I couldn’t imagine being in a world where I couldn’t communicate. Where I’m utterly alone in many ways, and don’t have any friends. Trying to understand things from his perspective helps us to get through some of the more challenging days.
Alyssa really struggles with friendships, and being bullied or teased at school. She’s different, and some of peers aren’t kind. Being a large crowd, or noisy places really bothers her, and she’ll sometimes have breakdowns at school due to sensory overload,
7. How does this affect your daily life?
Our family activities revolve around Jacob. If he’s having a meltdown at an activity or event, we usually have to leave. Whenever possible we do try to take separate cars, so one of us can remain with the girls. We’re unable to attend typical functions, like church service, parties (unless it’s in someone’s home that he’s comfortable in), or events as a whole family.
Similarly, Alyssa also challenges with too much noise and crowded places, so we often have to go to places off-season or during unpopular hours.
8. What do you with other people knew about your children?
A child, regardless of their special needs is still a child with limitless possibilities. Be kind, always and love them like you would any child.
9. How could your friends and family be more supportive?
Getting help with childcare, taking on of our kids out for an outing so we could get a break, and simply lending an ear would be helpful. Oftentimes, if we’re having a hard time with our child, we just need someone to lend an ear. No matter how much someone may think they know about our son (or daughter) or our situation, they can’t fathom what we or any parent with special needs go through. Offer support, not advice.
10. What do YOU need? (Mamas are so often forgotten about so it’s so important to ask this question.).
I know we all could use more hours in our day, but since that’s not possible, I’d really like to outsource and automate as much as possible. I really need to start looking for a caregiver for our son, which would really help me to be able to pour into our family more. (More mommy friends are always good too!)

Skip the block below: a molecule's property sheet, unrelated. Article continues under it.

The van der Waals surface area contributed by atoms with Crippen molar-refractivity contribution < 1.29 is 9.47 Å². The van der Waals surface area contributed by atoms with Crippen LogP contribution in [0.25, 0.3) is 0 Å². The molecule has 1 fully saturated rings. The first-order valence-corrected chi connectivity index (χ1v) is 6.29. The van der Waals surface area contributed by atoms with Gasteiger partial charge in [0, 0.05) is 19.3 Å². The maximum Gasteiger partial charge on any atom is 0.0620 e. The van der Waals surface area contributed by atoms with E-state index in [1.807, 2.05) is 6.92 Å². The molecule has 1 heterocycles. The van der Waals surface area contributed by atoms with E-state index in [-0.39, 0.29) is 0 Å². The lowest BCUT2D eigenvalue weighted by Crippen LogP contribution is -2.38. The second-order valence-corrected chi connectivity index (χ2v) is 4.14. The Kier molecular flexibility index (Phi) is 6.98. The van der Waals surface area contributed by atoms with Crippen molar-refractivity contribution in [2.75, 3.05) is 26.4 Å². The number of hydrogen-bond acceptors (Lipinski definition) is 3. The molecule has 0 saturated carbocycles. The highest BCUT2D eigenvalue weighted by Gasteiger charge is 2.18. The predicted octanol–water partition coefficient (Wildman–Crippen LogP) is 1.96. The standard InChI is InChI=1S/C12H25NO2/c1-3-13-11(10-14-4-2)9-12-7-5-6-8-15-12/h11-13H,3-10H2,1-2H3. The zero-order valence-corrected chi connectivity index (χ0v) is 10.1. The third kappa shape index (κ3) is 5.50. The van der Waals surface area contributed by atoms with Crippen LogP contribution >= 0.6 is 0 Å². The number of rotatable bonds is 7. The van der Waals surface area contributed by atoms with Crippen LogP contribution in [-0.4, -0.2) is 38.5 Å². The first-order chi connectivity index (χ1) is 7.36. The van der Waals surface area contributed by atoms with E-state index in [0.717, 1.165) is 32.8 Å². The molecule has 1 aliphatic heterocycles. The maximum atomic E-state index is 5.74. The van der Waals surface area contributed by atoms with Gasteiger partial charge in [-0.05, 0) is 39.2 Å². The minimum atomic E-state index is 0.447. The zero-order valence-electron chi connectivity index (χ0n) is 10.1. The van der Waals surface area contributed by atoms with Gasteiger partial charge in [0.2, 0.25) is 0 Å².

11. Closing thoughts, or just anything else you’d like to add?
You’re the heart of the home. Make sure to take care of yourself. Self-care doesn’t have to look like getting a mani/pedi, it can be anything and everything in between. If you’re not taking care of yourself physically, mentally, emotionally, or spiritually, you won’t be able to pour into anyone else. Find what lights you up, even if it’s something simple. And make it a priority. Even, if it’s 30 minutes a day, carve out that quiet reading time, or take your kids to the park and pop in earbuds to your favorite audiobook.
And wherever you are, be all in. Fully engaged in what’s in front of you. Take time to celebrate the little things in life. Those are the joy-filled moments we often miss-- the lego building, the mess making, the spilled milk. Don’t get caught up in the hustle, the busy, and what many consider normal. Slow down, mama, and embrace each moment fully.
12. How can people reach out to you?
I’d love to connect with you!
You can find me at: www.autismmomlife.com.
You can reach me directly via email: email@example.com
I’d love to connect with you on Instagram: www.instagram.com/michelleslach
I have a FREEBIE library full of resources just for mamas. Some are Autism specific, and others, like my guide to Overcoming Loneliness and Isolation serves all mamas.
Again, Michelle, thank you for sharing your perspective on motherhood! I loved getting to know you better, and just know you will be able to help so many people out there. You are such a light and it is truly a blessing to know you!
If you would like to be interviewed please send an email to firstname.lastname@example.org or reach out to me on my Instagram which is lilylburton. I want my blog to be a platform for moms of all walks of life so we can all learn and grow with one another.